go to top scroll for more


Projects: Projects for Investigator
Reference Number NIA_NGTO047
Title Challenging Composite Insulator Design Rules (Champions)
Status Completed
Energy Categories Other Power and Storage Technologies(Electricity transmission and distribution) 100%;
Research Types Applied Research and Development 100%
Science and Technology Fields ENGINEERING AND TECHNOLOGY (Electrical and Electronic Engineering) 100%
UKERC Cross Cutting Characterisation Not Cross-cutting 50%;
Sociological economical and environmental impact of energy (Policy and regulation) 50%;
Principal Investigator Project Contact
No email address given
National Grid Electricity Transmission
Award Type Network Innovation Allowance
Funding Source Ofgem
Start Date 01 January 2020
End Date 01 April 2021
Duration ENA months
Total Grant Value £200,000
Industrial Sectors Power
Region London
Programme Network Innovation Allowance
Investigators Principal Investigator Project Contact , National Grid Electricity Transmission (100.000%)
  Industrial Collaborator Project Contact , National Grid Electricity Transmission (0.000%)
Web Site https://smarter.energynetworks.org/projects/NIA_NGTO047
Objectives This project will review the design parameters used for designing the insulation systems when composite insulators are used in OHLs. This review will be supported by COMSOL simulations of the insulation systems and laboratory testing of short sections of insulators. The designs calculations, simulations and testing will all be used to challenge the existing design rules used for composite insulators. This project will focus on challenging the design rules across three work packages:1. Characterisation and optimisation of the Composite Insulator Interface sealing Many manufacturers use novel internal sealing mechanisms to prevent moisture ingress at the ends of composite insulators; where the metal end fittings are connected to the insulation. However, due to its simplicity and low cost, many are now using over moulding of the end fittings during the injection moulding process. Others can rely on proprietary RTV sealants applied after the compression of the end fittings. Whilst this may not be so problematic for medium voltage insulators with low electric fields and discharge, it is considered undesirable for higher voltage insulators, such as those destined for transmission voltages.Whilst composite insulators at extra high voltage are relatively new to the UK, elsewhere the technology is quite commonplace. During this projected, it is proposed to conduct a comparison of various sealing technologies in order to inform our technical specifications and whole life value.2. Controlled electric field distributions for composite insulators The current practice enables replacement of conventional ceramic strings with composite insulators while using standard arcing horns. The current NG standard enables attachment of grading rings to insulators or to the metal fittings used to connect the insulator. From an insulator perspective, the accurate positioning of the grading ring is critical for electric field magnitudes and their distribution around the end fittings and along the insulator profile. Therefore, controlling such field parameters allows to improve the long-term performance of the insulator.The design of arc protection is based on the historic designs of ceramic insulator strings, and these may not be the most optimum solution for composite insulators during fault/transient events. It is, therefore, proposed to study the effects of arcing horns and grading rings on the field distribution around polymeric insulator surfaces.3. Challenging the length requirements for composite insulatorsInsulator creepage distances are presently determined by historic practice applied to ceramic insulators (Porcelain & Toughened Glass). This has an impact on string length given the necessary geometry and size of traditional cap & pin insulators. The Basic Insulation Level (BIL) of the overhead line is managed via the application of known arc gaps to insulator strings which provides recoverable insulation in the event of transient overvoltages.Given the variable parameters of composite insulators and indeed the improved hydrophobicity, there is an argument to suggest that the length of the insulators could be reduced to provide the equivalent BIL and maintain the existing creepage distances. Given the nature and hydrophobicity of composite insulators, there is an opportunity to challenge the existing creepage distances requirements.The project will investigate insulator dimensioning based on theory and knowledge of the discharge thresholds (for axial length and surge overvoltage levels) and pollution performance to determine the specific creepage and the total creepage length of polymeric insulators. The gains and benefits of such investigations will be highlighted against existing practice based on National and international standard practices for insulator dimensioning. The objectives of this project are to:1. Understand the impact of different molding techniques on the life of composite insulators in greater detail.2. Identify if there are more suitable design rules for the electric field distribution along a composite insulator3. Identify if the creepage requirements for composite insulators can be modified for different designs.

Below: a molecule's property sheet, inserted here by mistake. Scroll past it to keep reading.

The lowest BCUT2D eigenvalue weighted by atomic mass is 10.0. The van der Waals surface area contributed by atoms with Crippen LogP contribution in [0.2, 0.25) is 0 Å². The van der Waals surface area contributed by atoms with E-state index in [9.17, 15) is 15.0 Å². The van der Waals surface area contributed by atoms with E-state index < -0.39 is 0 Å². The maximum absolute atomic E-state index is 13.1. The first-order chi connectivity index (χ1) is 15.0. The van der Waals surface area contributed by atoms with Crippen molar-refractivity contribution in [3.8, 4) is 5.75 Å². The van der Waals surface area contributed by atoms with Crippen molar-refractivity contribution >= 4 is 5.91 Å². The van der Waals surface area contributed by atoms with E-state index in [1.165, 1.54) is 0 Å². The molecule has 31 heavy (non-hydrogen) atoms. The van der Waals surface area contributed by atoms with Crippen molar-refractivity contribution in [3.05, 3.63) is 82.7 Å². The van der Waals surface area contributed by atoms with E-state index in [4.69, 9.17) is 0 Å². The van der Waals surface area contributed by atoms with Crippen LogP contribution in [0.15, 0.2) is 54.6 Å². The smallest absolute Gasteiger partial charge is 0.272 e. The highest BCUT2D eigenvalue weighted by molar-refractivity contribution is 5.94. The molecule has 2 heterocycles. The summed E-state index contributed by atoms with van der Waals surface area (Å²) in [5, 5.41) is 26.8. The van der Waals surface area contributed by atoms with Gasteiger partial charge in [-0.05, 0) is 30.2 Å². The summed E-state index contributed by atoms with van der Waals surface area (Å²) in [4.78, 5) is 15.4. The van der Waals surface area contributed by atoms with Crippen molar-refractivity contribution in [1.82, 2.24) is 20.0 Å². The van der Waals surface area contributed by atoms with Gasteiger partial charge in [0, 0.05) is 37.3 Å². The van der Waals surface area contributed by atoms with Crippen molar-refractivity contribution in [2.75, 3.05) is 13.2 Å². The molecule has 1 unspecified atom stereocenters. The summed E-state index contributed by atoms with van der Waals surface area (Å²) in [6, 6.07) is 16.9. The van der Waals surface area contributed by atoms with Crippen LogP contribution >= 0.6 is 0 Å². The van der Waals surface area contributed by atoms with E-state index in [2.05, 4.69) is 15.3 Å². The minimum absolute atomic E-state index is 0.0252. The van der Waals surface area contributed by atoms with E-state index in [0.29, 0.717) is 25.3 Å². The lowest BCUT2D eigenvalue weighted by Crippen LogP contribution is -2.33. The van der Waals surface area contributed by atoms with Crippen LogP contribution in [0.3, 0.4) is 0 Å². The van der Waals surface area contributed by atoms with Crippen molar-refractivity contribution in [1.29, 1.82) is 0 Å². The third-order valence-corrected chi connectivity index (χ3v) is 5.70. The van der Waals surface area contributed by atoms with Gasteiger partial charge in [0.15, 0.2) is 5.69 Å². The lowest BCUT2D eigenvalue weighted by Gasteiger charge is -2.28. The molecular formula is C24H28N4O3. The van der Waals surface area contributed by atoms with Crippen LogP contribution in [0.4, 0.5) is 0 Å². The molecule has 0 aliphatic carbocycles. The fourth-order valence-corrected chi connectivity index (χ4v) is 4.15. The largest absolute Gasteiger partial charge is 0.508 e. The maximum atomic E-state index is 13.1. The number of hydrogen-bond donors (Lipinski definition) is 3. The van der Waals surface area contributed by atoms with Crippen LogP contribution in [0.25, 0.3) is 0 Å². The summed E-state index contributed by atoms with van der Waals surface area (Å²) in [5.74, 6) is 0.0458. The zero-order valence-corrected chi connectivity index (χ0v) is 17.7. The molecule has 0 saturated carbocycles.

Abstract This project will investgate three key areas for the design of OHL insualtion systems and challenge the exsiting designs rules, based on recent advances in composite insulation technologies.
Publications (none)
Final Report (none)
Added to Database 02/11/22